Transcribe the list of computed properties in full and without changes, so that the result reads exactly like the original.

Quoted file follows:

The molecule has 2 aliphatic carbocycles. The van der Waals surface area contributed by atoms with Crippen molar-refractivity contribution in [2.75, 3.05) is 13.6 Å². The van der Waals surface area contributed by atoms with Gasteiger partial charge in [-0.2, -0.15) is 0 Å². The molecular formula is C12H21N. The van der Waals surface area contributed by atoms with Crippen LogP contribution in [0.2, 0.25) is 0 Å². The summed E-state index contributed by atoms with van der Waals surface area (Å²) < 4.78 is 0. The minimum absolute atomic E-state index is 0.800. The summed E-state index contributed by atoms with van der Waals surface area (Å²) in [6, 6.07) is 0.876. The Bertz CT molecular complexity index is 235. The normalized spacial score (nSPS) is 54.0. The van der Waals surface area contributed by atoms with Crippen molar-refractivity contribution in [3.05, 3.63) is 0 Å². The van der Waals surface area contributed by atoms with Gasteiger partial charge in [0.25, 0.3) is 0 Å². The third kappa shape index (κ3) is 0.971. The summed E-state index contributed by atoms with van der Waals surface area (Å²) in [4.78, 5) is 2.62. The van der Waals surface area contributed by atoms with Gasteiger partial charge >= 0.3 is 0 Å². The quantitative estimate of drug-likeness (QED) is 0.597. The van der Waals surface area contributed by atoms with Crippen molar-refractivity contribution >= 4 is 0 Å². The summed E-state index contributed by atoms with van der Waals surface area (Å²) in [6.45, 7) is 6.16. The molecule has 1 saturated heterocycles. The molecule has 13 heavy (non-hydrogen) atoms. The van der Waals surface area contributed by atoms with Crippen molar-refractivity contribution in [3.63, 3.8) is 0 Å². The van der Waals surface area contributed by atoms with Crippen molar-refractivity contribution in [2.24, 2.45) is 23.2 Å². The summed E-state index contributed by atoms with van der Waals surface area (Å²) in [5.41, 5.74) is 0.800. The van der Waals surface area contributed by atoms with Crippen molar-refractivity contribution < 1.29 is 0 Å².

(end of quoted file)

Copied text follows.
The molecule has 2 aliphatic carbocycles. The van der Waals surface area contributed by atoms with Crippen molar-refractivity contribution in [2.75, 3.05) is 13.6 Å². The van der Waals surface area contributed by atoms with Gasteiger partial charge in [-0.2, -0.15) is 0 Å². The molecular formula is C12H21N. The van der Waals surface area contributed by atoms with Crippen LogP contribution in [0.2, 0.25) is 0 Å². The summed E-state index contributed by atoms with van der Waals surface area (Å²) < 4.78 is 0. The minimum absolute atomic E-state index is 0.800. The summed E-state index contributed by atoms with van der Waals surface area (Å²) in [6, 6.07) is 0.876. The Bertz CT molecular complexity index is 235. The normalized spacial score (nSPS) is 54.0. The van der Waals surface area contributed by atoms with Crippen molar-refractivity contribution in [3.05, 3.63) is 0 Å². The van der Waals surface area contributed by atoms with Gasteiger partial charge in [0.25, 0.3) is 0 Å². The third kappa shape index (κ3) is 0.971. The summed E-state index contributed by atoms with van der Waals surface area (Å²) in [4.78, 5) is 2.62. The van der Waals surface area contributed by atoms with Gasteiger partial charge >= 0.3 is 0 Å². The quantitative estimate of drug-likeness (QED) is 0.597. The van der Waals surface area contributed by atoms with Crippen molar-refractivity contribution >= 4 is 0 Å². The summed E-state index contributed by atoms with van der Waals surface area (Å²) in [6.45, 7) is 6.16. The molecule has 1 saturated heterocycles. The molecule has 13 heavy (non-hydrogen) atoms. The van der Waals surface area contributed by atoms with Crippen molar-refractivity contribution in [3.63, 3.8) is 0 Å². The van der Waals surface area contributed by atoms with Crippen molar-refractivity contribution in [2.24, 2.45) is 23.2 Å². The summed E-state index contributed by atoms with van der Waals surface area (Å²) in [5.41, 5.74) is 0.800. The van der Waals surface area contributed by atoms with Crippen molar-refractivity contribution < 1.29 is 0 Å².